And Harry Monmouth's brawn, the hulk Sir Joha, To noise abroad, that Harry Monmouth fell Is prisoner to your son : 0, such a day, Under the wrath of noble Hotspur's sword; So sought, so follow'd, and so fairly won, And that the king before the Douglas' rage Came not, till now, lo dignify the times, Stop'd his anointed head as low as death. Since Caesar's fortunes! This have I rumoured through the peasant towns North. How is this derived ? Between that royal field of Shrewsbury

Saw you the field : Came you from Shrewsbury! And this worm-eaten hold of ragged stone,

Bard. I spake with one, my lord, that came from Where Horspor's father, old Northumberland,

thence ; Los crafty-sick: the post come tiring on,

A gentleman well bred, and of good name, And s01 u inan of them brings other news That freely render'd me these news for true. a tan they have learn'd of me: from Rumour's North. Here comes my servant, Travers, whom I Lorigues

sent They bring sinooth comforts false, worse than true on Tuesday last to listen after news. wrongs.

(Erit. Bard. My lord, I over-rode him on the way; • Northumberland castle.

• Important or dreadful event.

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And he is furnish'd with no certainties,

But these mine eyes saw him in bloody state, More than he haply may retail from me.

Rend'ring faint quittance, wearied and out

breath'd, Enter TRAVERS.

To Harry Monmouth ; whose swift wrath beat down
North. Now, Travers, what good tidings come The never-daunted Percy to the earth,
with vou?

From whence with life he never wore sprung up.
Tra. My lord, Sir John Umfrevile turn'd me back In few t, his death (whose spirit lent a fire
With joyful tidings; and, being better horsed, Even to the dulles: peasant in his camp,)
Out-rode me. Aiter him, came, spurring hard, Being bruited I once, look tire and heat away
A gentleman almost forspent * with speed,

Prom the best temper'd courage in his troops :
That stopp'd hy me to breathe his blondied horse : For froin his inetal was his party steeld;
He ask'd the way to Chester; and of hiin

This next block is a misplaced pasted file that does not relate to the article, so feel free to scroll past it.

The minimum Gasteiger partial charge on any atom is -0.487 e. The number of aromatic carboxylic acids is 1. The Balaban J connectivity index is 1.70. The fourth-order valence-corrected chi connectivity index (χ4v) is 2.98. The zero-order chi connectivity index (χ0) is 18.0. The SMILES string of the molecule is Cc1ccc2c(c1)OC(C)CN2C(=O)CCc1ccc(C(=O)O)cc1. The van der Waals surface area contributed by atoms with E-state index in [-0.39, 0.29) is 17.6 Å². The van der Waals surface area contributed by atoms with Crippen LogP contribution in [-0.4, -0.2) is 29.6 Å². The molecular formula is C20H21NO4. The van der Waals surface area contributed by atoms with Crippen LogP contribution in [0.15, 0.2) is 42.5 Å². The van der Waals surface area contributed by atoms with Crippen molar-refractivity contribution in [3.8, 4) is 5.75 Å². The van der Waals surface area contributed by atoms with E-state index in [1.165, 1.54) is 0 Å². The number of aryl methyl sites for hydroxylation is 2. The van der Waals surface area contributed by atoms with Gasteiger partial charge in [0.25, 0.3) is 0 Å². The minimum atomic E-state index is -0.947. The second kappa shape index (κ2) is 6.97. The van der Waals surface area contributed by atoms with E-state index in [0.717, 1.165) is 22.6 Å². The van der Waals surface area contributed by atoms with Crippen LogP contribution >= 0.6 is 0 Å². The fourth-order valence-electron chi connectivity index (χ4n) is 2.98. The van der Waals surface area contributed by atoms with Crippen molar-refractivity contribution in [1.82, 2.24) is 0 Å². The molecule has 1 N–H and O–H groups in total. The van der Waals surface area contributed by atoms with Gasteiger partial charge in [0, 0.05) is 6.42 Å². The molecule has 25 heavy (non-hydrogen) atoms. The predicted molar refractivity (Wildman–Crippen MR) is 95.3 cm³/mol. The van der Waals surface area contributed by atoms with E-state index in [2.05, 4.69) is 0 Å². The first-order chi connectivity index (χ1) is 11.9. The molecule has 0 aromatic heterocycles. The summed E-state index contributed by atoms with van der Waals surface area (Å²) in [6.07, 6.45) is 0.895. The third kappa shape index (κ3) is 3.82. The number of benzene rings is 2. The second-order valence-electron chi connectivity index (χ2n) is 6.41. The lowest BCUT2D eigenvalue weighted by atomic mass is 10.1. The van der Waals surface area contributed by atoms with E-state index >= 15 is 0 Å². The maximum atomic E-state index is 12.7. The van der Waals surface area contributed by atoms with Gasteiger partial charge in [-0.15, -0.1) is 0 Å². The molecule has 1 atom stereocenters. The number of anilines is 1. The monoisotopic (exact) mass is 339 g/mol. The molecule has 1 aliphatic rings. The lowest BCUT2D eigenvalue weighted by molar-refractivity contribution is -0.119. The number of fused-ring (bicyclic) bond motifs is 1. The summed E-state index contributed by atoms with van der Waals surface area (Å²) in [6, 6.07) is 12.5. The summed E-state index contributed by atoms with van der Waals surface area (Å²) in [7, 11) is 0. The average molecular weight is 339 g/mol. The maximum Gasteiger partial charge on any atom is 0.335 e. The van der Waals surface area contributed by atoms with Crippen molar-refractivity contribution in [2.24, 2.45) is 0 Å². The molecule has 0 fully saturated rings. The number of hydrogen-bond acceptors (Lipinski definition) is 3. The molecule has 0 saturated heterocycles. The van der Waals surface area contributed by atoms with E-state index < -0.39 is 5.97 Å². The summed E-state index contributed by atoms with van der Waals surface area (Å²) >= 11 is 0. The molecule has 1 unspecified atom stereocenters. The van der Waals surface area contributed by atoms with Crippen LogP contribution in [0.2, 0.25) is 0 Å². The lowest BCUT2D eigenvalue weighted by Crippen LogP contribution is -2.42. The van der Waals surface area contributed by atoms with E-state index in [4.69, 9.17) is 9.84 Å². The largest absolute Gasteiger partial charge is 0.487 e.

Which once in him abated, all the rest
I did demand, what news from Shrewsbury. Turn'd on themselves, like dull and heavy lead.
He told me, that rebellion had bad luck,

And as the thing that's heavy in itself,
And that young Harry Percy's spur was cold : Upon enforcement, flies with greatest speed ;
With that, he gave his able horse the head, So did our men, heavy in Hotspur's loss,
And, bending forward, struck his armed heels Lend to this weight such lightness with their fear,
Against the panting sides of his poor jade

That arrows fled not swifter toward their aim,
Up to the rowel-head; and, starting so,

Than did our soldiers, aiming at their safety, He seem'd in running to devour the way,

Fly from the field : then was that noble Worcester Staying no longer question.

Too soon ta'en prisoner: and that furions Scoi, North. Ha!--Again.

The bloody Douglas, whose well-labouring sword Said he, young Harry Percy's spur was cold? Had three thines slain the appearance of the king, Of Hotspur, coldspur? That rebellion

'Gan vail ý his stomach, and did grace the shane Had met ill luck ?

Of those that turn'd their backs; and, in his flight, bard. My lord, I'll tell you what;

Stumbling in fear, was took. The suni of all If my young lord your son have not the day, Is, that the king hath won ; and hath sent out Upon mine honour, for a silken point +